The Blood Spilt   By Åsa Larsson

The Blood Spilt By Åsa Larsson

April 29, 2019 Off By C.S. O'Cinneide

Before reviewing this book, I had to look up the term “Nordic Noir.” ( Basically, it is crime fiction that is set somewhere in Scandinavia  that is short on metaphor and long on bleak landscapes.  The weather in that part of the world lends itself well to bleakness apparently, particularly in the north.  And this in turn, lends itself well to nasty crimes. Anyone who has lived through the month of February in Canada barely containing themselves form stabbing someone to death with an ice scraper can easily understand why. I also understand Nordic Noir tends to have a female protagonist. I find this rather compelling. but don’t entirely understand, as women in general are always down for a good metaphor, particularly if the pithy posts I see on Facebook are any indication.  Just when the caterpillar thought the world was over, he became a butterfly!  Stop wearing your wishbone where your backbone ought to be! What does that even mean?

Anyway, I digress. The Blood Spilt won Sweden’s Best Crime Novel award for Larsson and given that you can’t swing an Ikea catalogue without hitting a crime writer in that country, that’s a pretty huge accomplishment.  The story starts of with a dead female vicar swinging from the organ pipes of a local church. Well that is not entirely true. It starts with a heavily depressed Rebecka Martinsson, an attorney who will end up crossing paths with the mystery of the swinging vicar.  Coincidentally, Rebecka had to kill three men in the recent past in order to stop another murder spree involving priests. That’s why she is depressed.  It also may be why there are a dwindling number of people in Sweden interested in joining the clergy.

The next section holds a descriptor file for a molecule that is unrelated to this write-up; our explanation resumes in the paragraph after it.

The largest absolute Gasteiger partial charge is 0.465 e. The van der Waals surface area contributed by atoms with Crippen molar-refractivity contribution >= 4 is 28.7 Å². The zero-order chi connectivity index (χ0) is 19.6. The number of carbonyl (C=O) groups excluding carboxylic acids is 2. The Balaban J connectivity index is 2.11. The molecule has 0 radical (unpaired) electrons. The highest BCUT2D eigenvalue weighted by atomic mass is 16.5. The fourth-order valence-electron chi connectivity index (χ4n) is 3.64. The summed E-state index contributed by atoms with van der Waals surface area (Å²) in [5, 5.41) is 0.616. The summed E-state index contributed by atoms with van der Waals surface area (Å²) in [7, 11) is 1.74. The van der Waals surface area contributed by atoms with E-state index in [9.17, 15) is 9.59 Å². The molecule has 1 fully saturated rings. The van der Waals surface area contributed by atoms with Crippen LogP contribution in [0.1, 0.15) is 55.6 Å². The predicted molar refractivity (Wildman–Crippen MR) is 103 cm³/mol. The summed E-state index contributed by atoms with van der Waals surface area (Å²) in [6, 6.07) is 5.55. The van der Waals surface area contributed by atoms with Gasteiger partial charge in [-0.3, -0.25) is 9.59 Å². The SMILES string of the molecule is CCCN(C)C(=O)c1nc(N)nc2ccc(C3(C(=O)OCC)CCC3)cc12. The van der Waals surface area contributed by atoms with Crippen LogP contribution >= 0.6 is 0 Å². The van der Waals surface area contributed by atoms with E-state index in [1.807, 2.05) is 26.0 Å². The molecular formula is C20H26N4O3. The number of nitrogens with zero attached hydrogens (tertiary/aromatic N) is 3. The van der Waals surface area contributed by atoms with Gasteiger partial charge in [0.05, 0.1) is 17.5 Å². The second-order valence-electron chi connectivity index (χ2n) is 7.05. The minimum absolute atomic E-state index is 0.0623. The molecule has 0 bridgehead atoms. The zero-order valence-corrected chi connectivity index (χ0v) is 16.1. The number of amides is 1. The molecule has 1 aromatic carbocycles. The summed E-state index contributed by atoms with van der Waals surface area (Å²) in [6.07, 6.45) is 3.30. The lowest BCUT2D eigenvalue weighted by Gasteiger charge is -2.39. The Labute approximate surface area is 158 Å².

I liked how both Rebecka and a policewoman named Anna-Maria Mella worked in parallel but separately in order to figure out what happened to the dead woman.  Rebecka, mostly because she is in the wrong place at the right time, and the policewoman because it is her job. Larsson takes time to explore the personalities of both women and their backstories. Anna-Maria is a young mother with marital and work-life balance issues. Rebecka is a broken woman trying to salvage her career and find her way back from PTSD.  Larsson does a wonderful job of detailing and expanding all her characters in the book. I was particularly smitten with a mentally challenged man that Rebecka befriends. He reminds me of my cousin, Wayne, who has the mental age of a seven-year-old but possesses more wisdom at times than a team of Platos.

It is strange that a country that brought us the sunny songs of Abba, could also bring us such disturbing but beautifully crafted noir. But I guess even the Dancing Queen has days when her mood is too dark and morally complex to move her feet.  Except to walk out the door and fetch the ice scraper, that is.  But then I suppose she does a different dance, and the bloodstains are never coming out of that shiny white pantsuit with the rhinestones.

To learn more about Åsa Larsson and her books, go to